For most of us, having a baby is the most profound, intense, and fascinating experience of our lives. Now scientists and philosophers are starting to appreciate babies, too.
The last decade has witnessed a revolution in our understanding of infants and young children. Scientists used to believe that babies were irrational, and that their thinking and experience were limited. Recently, they have discovered that babies learn more, create more, care more, and experience more than we could ever have imagined. And there is good reason to believe that babies are actually cleverer, more thoughtful, and even more conscious than adults.
This new science holds answers to some of the deepest and oldest questions about what it means to be human. A new baby's captivated gaze at her mother's face lays the foundations for love and morality. A toddler's unstoppable explorations of his playpen hold the key to scientific discovery. A three-year-old's wild make-believe explains how we can imagine the future, write novels, and invent new technologies.
Alison Gopnik - a leading psychologist and philosopher, as well as a mother - explains the groundbreaking new psychological, neuroscientific, and philosophical developments in our understanding of very young children, transforming our understanding of how babies see the world, and in turn promoting a deeper appreciation for the role of parents.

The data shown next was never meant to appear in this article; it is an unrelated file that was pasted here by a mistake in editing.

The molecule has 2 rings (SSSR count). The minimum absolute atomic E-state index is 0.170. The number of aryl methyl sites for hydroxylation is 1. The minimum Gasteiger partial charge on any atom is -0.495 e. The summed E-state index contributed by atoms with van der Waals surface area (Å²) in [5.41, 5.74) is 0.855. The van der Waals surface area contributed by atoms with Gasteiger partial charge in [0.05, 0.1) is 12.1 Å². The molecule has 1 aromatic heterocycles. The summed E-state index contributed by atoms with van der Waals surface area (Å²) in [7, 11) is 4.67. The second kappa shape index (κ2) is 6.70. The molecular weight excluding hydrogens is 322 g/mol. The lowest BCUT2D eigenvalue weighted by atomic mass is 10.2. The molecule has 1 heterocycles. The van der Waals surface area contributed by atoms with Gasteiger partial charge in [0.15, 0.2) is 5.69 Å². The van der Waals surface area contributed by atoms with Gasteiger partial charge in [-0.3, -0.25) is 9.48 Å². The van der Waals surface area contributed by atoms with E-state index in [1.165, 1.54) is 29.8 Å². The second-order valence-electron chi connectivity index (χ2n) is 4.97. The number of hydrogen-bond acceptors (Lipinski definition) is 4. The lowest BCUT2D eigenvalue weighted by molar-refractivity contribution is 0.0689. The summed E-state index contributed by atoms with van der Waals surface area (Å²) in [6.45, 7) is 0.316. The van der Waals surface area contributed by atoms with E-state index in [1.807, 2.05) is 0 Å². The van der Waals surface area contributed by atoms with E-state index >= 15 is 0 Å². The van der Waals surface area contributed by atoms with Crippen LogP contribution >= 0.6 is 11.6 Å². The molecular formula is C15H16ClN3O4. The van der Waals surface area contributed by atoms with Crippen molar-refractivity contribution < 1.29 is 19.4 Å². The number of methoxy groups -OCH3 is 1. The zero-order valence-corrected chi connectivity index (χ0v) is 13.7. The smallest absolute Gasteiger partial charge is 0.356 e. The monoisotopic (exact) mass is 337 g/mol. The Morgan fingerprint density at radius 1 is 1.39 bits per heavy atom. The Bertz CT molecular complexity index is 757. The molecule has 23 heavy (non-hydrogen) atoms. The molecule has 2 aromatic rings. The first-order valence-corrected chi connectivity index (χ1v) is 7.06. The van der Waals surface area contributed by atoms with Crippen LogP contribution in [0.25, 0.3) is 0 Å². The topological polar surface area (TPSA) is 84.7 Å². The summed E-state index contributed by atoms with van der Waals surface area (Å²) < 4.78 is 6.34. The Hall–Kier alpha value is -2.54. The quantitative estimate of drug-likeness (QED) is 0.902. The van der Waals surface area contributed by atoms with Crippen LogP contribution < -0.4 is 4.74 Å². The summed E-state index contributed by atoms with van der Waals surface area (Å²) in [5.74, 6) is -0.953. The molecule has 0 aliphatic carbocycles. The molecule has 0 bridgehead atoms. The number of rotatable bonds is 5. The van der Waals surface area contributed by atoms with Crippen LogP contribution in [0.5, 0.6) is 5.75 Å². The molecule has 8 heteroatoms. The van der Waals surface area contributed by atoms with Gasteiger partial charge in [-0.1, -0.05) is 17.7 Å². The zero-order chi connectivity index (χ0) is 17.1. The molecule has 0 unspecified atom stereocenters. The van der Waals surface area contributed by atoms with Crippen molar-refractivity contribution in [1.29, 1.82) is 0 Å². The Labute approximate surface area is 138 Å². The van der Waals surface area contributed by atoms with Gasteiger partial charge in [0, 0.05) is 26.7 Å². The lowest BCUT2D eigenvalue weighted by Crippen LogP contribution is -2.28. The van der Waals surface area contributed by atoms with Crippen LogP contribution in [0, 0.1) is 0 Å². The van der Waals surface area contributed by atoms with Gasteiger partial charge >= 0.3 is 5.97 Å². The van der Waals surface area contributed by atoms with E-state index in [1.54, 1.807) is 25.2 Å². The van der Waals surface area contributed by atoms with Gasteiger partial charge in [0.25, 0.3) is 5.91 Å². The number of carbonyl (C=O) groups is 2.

"Her pages are packed with provocative observations and cunning insights. I'd highly recommend this fascinating book to any parent of a young child - and, indeed anyone who has ever been a baby"
"The Philosophical Baby has interesting things to tell us. They are clearly expressed and thought-provoking. And they do their work on the reader"
"An astonishingly interesting book... [It] teaches us a tremendous amount about the human condition and how the mind is made"
"Richly provocative and endlessly insightful... This book is at once touching, eloquent and masterful in its fascinating revelations about what makes us human"
"Absorbing, smart and enjoyable... Parents and scientists will enjoy the insights but so will anyone who has thought about the question of what it means to be human"